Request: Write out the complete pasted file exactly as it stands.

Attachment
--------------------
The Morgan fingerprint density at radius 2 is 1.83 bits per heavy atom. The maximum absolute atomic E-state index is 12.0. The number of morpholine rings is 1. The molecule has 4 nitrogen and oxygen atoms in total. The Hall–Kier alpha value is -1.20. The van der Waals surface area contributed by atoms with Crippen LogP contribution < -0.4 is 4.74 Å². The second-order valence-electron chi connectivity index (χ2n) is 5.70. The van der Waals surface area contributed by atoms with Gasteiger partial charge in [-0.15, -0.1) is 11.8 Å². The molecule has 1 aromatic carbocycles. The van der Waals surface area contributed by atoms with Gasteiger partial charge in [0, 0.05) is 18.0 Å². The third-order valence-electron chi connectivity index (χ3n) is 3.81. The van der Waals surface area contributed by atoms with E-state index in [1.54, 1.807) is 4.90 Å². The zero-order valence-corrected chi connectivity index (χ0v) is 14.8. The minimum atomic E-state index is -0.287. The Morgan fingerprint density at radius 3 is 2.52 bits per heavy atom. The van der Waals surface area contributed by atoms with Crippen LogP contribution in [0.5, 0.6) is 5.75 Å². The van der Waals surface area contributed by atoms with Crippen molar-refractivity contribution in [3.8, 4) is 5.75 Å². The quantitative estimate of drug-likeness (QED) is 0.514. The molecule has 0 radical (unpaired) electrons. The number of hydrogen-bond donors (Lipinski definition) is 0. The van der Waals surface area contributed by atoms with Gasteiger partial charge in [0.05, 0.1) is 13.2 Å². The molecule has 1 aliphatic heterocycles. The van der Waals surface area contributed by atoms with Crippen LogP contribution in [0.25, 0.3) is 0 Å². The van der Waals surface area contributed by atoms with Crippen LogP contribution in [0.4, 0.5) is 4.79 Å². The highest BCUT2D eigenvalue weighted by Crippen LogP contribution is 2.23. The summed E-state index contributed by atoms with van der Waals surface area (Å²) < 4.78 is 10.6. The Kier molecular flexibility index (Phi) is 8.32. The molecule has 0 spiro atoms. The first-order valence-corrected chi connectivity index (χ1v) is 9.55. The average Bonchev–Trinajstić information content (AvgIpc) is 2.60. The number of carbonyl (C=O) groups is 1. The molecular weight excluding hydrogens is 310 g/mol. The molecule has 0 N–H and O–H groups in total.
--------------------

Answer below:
The Morgan fingerprint density at radius 2 is 1.83 bits per heavy atom. The maximum absolute atomic E-state index is 12.0. The number of morpholine rings is 1. The molecule has 4 nitrogen and oxygen atoms in total. The Hall–Kier alpha value is -1.20. The van der Waals surface area contributed by atoms with Crippen LogP contribution < -0.4 is 4.74 Å². The second-order valence-electron chi connectivity index (χ2n) is 5.70. The van der Waals surface area contributed by atoms with Gasteiger partial charge in [-0.15, -0.1) is 11.8 Å². The molecule has 1 aromatic carbocycles. The van der Waals surface area contributed by atoms with Gasteiger partial charge in [0, 0.05) is 18.0 Å². The third-order valence-electron chi connectivity index (χ3n) is 3.81. The van der Waals surface area contributed by atoms with E-state index in [1.54, 1.807) is 4.90 Å². The zero-order valence-corrected chi connectivity index (χ0v) is 14.8. The minimum atomic E-state index is -0.287. The Morgan fingerprint density at radius 3 is 2.52 bits per heavy atom. The van der Waals surface area contributed by atoms with Crippen LogP contribution in [0.5, 0.6) is 5.75 Å². The van der Waals surface area contributed by atoms with Crippen molar-refractivity contribution in [3.8, 4) is 5.75 Å². The quantitative estimate of drug-likeness (QED) is 0.514. The molecule has 0 radical (unpaired) electrons. The number of hydrogen-bond donors (Lipinski definition) is 0. The van der Waals surface area contributed by atoms with Gasteiger partial charge in [0.05, 0.1) is 13.2 Å². The molecule has 1 aliphatic heterocycles. The van der Waals surface area contributed by atoms with Crippen LogP contribution in [0.25, 0.3) is 0 Å². The van der Waals surface area contributed by atoms with Crippen LogP contribution in [0.4, 0.5) is 4.79 Å². The highest BCUT2D eigenvalue weighted by Crippen LogP contribution is 2.23. The summed E-state index contributed by atoms with van der Waals surface area (Å²) < 4.78 is 10.6. The Kier molecular flexibility index (Phi) is 8.32. The molecule has 0 spiro atoms. The first-order valence-corrected chi connectivity index (χ1v) is 9.55. The average Bonchev–Trinajstić information content (AvgIpc) is 2.60. The number of carbonyl (C=O) groups is 1. The molecular weight excluding hydrogens is 310 g/mol. The molecule has 0 N–H and O–H groups in total.